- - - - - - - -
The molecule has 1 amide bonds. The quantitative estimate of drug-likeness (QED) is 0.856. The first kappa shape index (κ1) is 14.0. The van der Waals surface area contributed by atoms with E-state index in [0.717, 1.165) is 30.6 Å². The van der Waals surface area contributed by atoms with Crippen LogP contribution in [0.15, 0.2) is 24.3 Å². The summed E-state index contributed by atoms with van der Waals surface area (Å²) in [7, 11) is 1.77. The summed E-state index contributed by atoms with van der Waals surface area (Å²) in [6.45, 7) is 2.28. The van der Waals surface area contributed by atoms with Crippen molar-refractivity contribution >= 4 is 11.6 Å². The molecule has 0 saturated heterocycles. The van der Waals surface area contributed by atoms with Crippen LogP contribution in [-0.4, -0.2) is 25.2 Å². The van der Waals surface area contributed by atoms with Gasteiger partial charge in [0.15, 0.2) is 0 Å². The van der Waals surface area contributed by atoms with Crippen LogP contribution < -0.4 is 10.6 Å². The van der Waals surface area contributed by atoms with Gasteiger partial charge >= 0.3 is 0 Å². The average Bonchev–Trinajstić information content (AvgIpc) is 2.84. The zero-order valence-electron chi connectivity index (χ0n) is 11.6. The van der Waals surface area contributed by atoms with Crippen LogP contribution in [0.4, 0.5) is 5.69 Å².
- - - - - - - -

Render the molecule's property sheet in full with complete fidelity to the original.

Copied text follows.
The molecule has 1 amide bonds. The quantitative estimate of drug-likeness (QED) is 0.856. The first kappa shape index (κ1) is 14.0. The van der Waals surface area contributed by atoms with E-state index in [0.717, 1.165) is 30.6 Å². The van der Waals surface area contributed by atoms with Crippen LogP contribution in [0.15, 0.2) is 24.3 Å². The summed E-state index contributed by atoms with van der Waals surface area (Å²) in [7, 11) is 1.77. The summed E-state index contributed by atoms with van der Waals surface area (Å²) in [6.45, 7) is 2.28. The van der Waals surface area contributed by atoms with Crippen molar-refractivity contribution >= 4 is 11.6 Å². The molecule has 0 saturated heterocycles. The van der Waals surface area contributed by atoms with Crippen LogP contribution in [-0.4, -0.2) is 25.2 Å². The van der Waals surface area contributed by atoms with Gasteiger partial charge in [0.15, 0.2) is 0 Å². The van der Waals surface area contributed by atoms with Crippen LogP contribution < -0.4 is 10.6 Å². The van der Waals surface area contributed by atoms with Gasteiger partial charge >= 0.3 is 0 Å². The average Bonchev–Trinajstić information content (AvgIpc) is 2.84. The zero-order valence-electron chi connectivity index (χ0n) is 11.6. The van der Waals surface area contributed by atoms with Crippen LogP contribution in [0.4, 0.5) is 5.69 Å².